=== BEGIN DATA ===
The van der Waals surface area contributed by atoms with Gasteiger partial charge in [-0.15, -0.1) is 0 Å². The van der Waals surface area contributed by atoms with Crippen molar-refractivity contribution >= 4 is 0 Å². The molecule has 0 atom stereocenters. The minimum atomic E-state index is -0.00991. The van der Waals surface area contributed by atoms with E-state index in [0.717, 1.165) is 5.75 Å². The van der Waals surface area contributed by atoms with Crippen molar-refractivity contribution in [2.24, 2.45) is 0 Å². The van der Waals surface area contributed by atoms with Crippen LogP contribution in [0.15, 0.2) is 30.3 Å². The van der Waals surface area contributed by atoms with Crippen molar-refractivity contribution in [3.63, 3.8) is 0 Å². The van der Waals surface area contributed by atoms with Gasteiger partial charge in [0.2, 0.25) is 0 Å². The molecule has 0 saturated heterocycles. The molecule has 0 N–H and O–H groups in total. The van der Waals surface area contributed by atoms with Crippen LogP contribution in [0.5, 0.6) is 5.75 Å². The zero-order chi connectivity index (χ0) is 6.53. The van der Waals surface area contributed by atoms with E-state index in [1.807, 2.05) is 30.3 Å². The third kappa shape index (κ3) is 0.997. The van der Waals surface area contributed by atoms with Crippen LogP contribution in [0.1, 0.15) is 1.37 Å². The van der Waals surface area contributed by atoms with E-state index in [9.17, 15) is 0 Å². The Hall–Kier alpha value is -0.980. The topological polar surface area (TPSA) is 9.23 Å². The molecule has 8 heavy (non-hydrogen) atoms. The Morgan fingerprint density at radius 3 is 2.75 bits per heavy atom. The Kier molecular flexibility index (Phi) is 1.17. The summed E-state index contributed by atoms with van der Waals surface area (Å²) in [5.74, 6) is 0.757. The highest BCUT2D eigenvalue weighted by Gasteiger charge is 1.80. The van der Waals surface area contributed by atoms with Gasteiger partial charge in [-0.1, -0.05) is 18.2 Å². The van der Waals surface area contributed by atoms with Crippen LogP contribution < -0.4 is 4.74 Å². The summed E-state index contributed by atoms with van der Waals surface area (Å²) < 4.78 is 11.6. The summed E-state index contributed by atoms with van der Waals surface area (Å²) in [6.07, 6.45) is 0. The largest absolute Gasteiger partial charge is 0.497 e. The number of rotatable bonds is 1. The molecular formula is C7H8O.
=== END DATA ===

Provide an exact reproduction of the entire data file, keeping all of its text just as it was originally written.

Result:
The van der Waals surface area contributed by atoms with Gasteiger partial charge in [-0.15, -0.1) is 0 Å². The van der Waals surface area contributed by atoms with Crippen molar-refractivity contribution >= 4 is 0 Å². The molecule has 0 atom stereocenters. The minimum atomic E-state index is -0.00991. The van der Waals surface area contributed by atoms with E-state index in [0.717, 1.165) is 5.75 Å². The van der Waals surface area contributed by atoms with Crippen molar-refractivity contribution in [2.24, 2.45) is 0 Å². The van der Waals surface area contributed by atoms with Crippen LogP contribution in [0.15, 0.2) is 30.3 Å². The van der Waals surface area contributed by atoms with Crippen molar-refractivity contribution in [3.63, 3.8) is 0 Å². The van der Waals surface area contributed by atoms with Gasteiger partial charge in [0.2, 0.25) is 0 Å². The molecule has 0 saturated heterocycles. The molecule has 0 N–H and O–H groups in total. The van der Waals surface area contributed by atoms with Crippen LogP contribution in [0.5, 0.6) is 5.75 Å². The zero-order chi connectivity index (χ0) is 6.53. The van der Waals surface area contributed by atoms with E-state index in [1.807, 2.05) is 30.3 Å². The third kappa shape index (κ3) is 0.997. The van der Waals surface area contributed by atoms with Crippen LogP contribution in [0.1, 0.15) is 1.37 Å². The van der Waals surface area contributed by atoms with E-state index in [9.17, 15) is 0 Å². The Hall–Kier alpha value is -0.980. The topological polar surface area (TPSA) is 9.23 Å². The molecule has 8 heavy (non-hydrogen) atoms. The Morgan fingerprint density at radius 3 is 2.75 bits per heavy atom. The Kier molecular flexibility index (Phi) is 1.17. The summed E-state index contributed by atoms with van der Waals surface area (Å²) in [5.74, 6) is 0.757. The highest BCUT2D eigenvalue weighted by Gasteiger charge is 1.80. The van der Waals surface area contributed by atoms with Gasteiger partial charge in [-0.1, -0.05) is 18.2 Å². The van der Waals surface area contributed by atoms with Crippen LogP contribution < -0.4 is 4.74 Å². The summed E-state index contributed by atoms with van der Waals surface area (Å²) < 4.78 is 11.6. The summed E-state index contributed by atoms with van der Waals surface area (Å²) in [6.07, 6.45) is 0. The largest absolute Gasteiger partial charge is 0.497 e. The number of rotatable bonds is 1. The molecular formula is C7H8O.